We constantly boast how proud we are that more disadvantaged pupils are going to university than ever before. But they are also less likely to attend top universities; more likely to drop out of university; and more likely to get lower qualifications than their wealthier peers.
One of the biggest problems, of course, is prior attainment. But it is also about a lack of effective outreach by our best universities. Universities should rethink how they are spending their access budgets so that they give disadvantaged pupils the kind of support their better-off peers get.
They could provide tuition to those who need it most – either through other organisations or by mobilising the thousands of students on their books, many of whom will be looking to give back or polish their own skills. And universities must also make sure that disadvantaged students have the pastoral support they need to stay at university and achieve their full potential.
A lot has been said about children’s centres. But family hubs make more sense if we want to build social capital. They take the principle of children’s centres even further. They do this by providing support to the whole family, strengthening relationships, and improving parenting. And they build hubs for children from every age group, including teenagers, when support is often needed most.
A lot has also been said about the National Citizen Service. The sentiment behind the scheme is right. Building soft skills, resilience and character is fundamentally a good idea. But the NCS only lasts for four weeks. And it costs a lot more per place (£1,863) than other programmes – like a place at Scouts, which costs £550 for four years. We need to invest wisely, and we should explore whether the voluntary, charity and community sector could achieve more impact in local communities.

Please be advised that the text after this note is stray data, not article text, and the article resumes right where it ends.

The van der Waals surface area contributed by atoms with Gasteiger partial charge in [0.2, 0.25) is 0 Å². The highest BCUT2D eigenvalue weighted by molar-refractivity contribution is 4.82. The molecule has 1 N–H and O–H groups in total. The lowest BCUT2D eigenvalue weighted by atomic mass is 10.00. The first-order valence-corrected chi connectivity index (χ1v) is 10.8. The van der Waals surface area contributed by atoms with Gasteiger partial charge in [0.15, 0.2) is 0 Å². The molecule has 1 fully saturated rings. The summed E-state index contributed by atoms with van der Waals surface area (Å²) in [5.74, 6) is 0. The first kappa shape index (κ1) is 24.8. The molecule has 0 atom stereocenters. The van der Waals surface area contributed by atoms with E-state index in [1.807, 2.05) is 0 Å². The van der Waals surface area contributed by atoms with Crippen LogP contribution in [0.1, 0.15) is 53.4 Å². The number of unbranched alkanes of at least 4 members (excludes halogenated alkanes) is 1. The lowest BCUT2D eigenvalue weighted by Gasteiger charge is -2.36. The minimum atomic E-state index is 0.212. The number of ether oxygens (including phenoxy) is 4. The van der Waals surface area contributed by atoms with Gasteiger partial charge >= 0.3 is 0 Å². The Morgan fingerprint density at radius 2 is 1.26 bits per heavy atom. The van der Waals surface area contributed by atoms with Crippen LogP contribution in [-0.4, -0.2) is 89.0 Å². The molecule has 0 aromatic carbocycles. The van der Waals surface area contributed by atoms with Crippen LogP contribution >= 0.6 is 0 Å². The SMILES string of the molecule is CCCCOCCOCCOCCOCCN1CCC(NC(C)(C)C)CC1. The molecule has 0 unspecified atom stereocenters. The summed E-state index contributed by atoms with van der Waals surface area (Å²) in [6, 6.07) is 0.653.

High standards, skills capital and social capital are the sturdy, inter-locking foundations of educational success. Remove one, and the rest come tumbling down. Before introducing any new educational reform, as the Government works to increase academic capital, it should make sure it boosts skills capital and social capital alongside.
So, 30 hours a week of childcare for foster care children, an innovative scheme to train and incentivise teachers for the most vulnerable pupils, a private school levy for poorer children, funds targeted carefully to help the most disadvantaged learn new skills and finally, rocket boosting degree apprenticeships to transform higher education, are all designed to increase social and skills capital.
We must not stop until everyone, whatever their background, can climb the ladder of opportunity to get the education, skills and training they deserve to achieve the jobs, security and prosperity that they and our country need.
Robert Halfon is a Conservative MP and chairman of the Education Select Committee. He spoke at this week’s launch of the Joseph Rowntree Foundation’s state of the nation report UK Poverty 2017. This is an extract.